Now here is the most important thing: it’s how you use it!  I tell my peeps it’s about HOW you use the nasal spray.  When you go to spray it, hold the bottle.  Then CROSS YOUR ARMS.  By doing this, you angle the tip of the bottle so that it points towards your sinus cavity and ears versus going right straight down the back of your throat.  Then you spray and sniff VERY lightly.  Not even enough to sniff a flower.  It should feel as if it is going to run out of your nose for about 10 seconds.  But it won’t.  Your nose is like a sponge.  If you spray and sniff and you can taste it down the back of your throat, you sniffed too hard.  Your throat may feel great but it sure won’t do anything for your sinuses or your ears.  I’m sure there are videos on YouTube by the manufacturer as to how to use this medication the best way.  But that’s how I tell my patients to use it and most of them have reported pretty good relief.  Remember to be patient.  It can take about 2 weeks to get relief.  The ears are tough little buggers and don’t want to drain fast.  They may pop a little more before they heal.  If it lasts longer, then go see your health care provider.  Again, I’m not giving you medical advice, I’m just ruminating about what’s worked for me and my patients.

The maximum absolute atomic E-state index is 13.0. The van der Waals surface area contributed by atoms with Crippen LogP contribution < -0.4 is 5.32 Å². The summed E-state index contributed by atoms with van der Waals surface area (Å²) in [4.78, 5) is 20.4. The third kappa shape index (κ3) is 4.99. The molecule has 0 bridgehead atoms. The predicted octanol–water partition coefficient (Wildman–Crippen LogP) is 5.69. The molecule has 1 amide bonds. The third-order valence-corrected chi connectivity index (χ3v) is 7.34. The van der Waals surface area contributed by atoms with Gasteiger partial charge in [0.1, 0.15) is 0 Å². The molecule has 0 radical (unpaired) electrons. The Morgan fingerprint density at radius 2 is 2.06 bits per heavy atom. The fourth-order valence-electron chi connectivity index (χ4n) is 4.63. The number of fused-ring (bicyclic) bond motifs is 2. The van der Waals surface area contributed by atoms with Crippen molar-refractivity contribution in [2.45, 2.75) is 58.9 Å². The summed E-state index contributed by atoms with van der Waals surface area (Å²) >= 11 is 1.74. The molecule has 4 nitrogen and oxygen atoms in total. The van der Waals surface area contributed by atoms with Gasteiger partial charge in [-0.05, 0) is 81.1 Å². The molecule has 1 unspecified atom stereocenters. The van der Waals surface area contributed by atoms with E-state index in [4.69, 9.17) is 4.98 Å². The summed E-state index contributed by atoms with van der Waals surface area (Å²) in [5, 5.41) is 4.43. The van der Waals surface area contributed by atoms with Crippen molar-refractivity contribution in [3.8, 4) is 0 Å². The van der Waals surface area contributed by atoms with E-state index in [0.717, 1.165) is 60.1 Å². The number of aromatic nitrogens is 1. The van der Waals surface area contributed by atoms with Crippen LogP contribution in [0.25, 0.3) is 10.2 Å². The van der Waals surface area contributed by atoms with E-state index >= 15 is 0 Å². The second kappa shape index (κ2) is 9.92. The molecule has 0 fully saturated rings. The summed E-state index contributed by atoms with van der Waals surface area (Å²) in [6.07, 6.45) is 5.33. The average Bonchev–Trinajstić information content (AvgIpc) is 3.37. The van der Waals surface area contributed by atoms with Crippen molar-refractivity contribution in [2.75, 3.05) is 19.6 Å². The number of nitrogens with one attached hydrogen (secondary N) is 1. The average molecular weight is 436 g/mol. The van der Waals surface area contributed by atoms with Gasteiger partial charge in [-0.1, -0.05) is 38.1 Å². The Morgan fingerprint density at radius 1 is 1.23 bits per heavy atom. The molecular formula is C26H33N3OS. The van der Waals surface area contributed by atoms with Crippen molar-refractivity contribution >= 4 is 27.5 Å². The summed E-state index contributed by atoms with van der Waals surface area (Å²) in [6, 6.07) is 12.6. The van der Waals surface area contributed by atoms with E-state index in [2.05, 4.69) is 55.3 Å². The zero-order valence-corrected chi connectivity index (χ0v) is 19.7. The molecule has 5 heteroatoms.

It sure is helpful to have something to fix your ears.  I’ve had patients return after a course of this nasal spray and tell me they were so sure it wouldn’t work, and, wow, weren’t they surprised when it did.  Sometimes NPs have to work just a bit harder to win over patients.  That’s okay.  I have a lot of time to win them over one at a time.


Allergy season: Which product? When to take?

Oh allergy season is upon us.  If you haven’t already started an allergy pill, hurry on up down to the Piggly Wiggly and pick up a bottle, box, or carton.  Today.  To-day.  I know the ads show allergy sufferers dancing through fields of hay fever and snuggling next to Fluffy the super-furry long-haired white cat.  Apparently, the drug companies want you to believe their allergy medication works “in as little as 30 minutes”.